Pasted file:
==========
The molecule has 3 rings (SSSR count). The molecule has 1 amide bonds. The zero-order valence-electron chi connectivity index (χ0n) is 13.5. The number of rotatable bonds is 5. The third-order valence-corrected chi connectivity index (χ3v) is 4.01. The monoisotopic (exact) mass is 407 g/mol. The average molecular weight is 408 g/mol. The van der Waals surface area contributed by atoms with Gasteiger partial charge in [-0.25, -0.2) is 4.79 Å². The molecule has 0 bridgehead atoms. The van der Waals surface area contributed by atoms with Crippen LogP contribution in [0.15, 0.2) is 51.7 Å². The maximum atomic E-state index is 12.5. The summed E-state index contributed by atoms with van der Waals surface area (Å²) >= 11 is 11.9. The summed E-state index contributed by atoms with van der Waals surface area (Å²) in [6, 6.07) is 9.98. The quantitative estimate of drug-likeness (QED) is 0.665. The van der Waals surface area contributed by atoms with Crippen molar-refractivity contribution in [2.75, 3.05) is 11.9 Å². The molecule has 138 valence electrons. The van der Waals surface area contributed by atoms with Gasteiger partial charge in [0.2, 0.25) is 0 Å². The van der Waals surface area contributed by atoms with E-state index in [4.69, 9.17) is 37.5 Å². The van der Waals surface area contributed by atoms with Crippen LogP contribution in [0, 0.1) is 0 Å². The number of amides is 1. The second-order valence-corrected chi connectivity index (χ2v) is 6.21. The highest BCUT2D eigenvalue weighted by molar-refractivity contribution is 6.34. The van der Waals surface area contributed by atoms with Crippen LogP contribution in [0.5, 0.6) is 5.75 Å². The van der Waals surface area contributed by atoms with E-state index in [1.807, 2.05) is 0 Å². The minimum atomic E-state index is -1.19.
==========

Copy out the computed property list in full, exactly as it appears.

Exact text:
The molecule has 3 rings (SSSR count). The molecule has 1 amide bonds. The zero-order valence-electron chi connectivity index (χ0n) is 13.5. The number of rotatable bonds is 5. The third-order valence-corrected chi connectivity index (χ3v) is 4.01. The monoisotopic (exact) mass is 407 g/mol. The average molecular weight is 408 g/mol. The van der Waals surface area contributed by atoms with Gasteiger partial charge in [-0.25, -0.2) is 4.79 Å². The molecule has 0 bridgehead atoms. The van der Waals surface area contributed by atoms with Crippen LogP contribution in [0.15, 0.2) is 51.7 Å². The maximum atomic E-state index is 12.5. The summed E-state index contributed by atoms with van der Waals surface area (Å²) >= 11 is 11.9. The summed E-state index contributed by atoms with van der Waals surface area (Å²) in [6, 6.07) is 9.98. The quantitative estimate of drug-likeness (QED) is 0.665. The van der Waals surface area contributed by atoms with Crippen molar-refractivity contribution in [2.75, 3.05) is 11.9 Å². The molecule has 138 valence electrons. The van der Waals surface area contributed by atoms with Gasteiger partial charge in [0.2, 0.25) is 0 Å². The van der Waals surface area contributed by atoms with E-state index in [4.69, 9.17) is 37.5 Å². The van der Waals surface area contributed by atoms with Crippen LogP contribution in [0, 0.1) is 0 Å². The number of amides is 1. The second-order valence-corrected chi connectivity index (χ2v) is 6.21. The highest BCUT2D eigenvalue weighted by molar-refractivity contribution is 6.34. The van der Waals surface area contributed by atoms with Crippen LogP contribution in [0.5, 0.6) is 5.75 Å². The van der Waals surface area contributed by atoms with E-state index in [1.807, 2.05) is 0 Å². The minimum atomic E-state index is -1.19.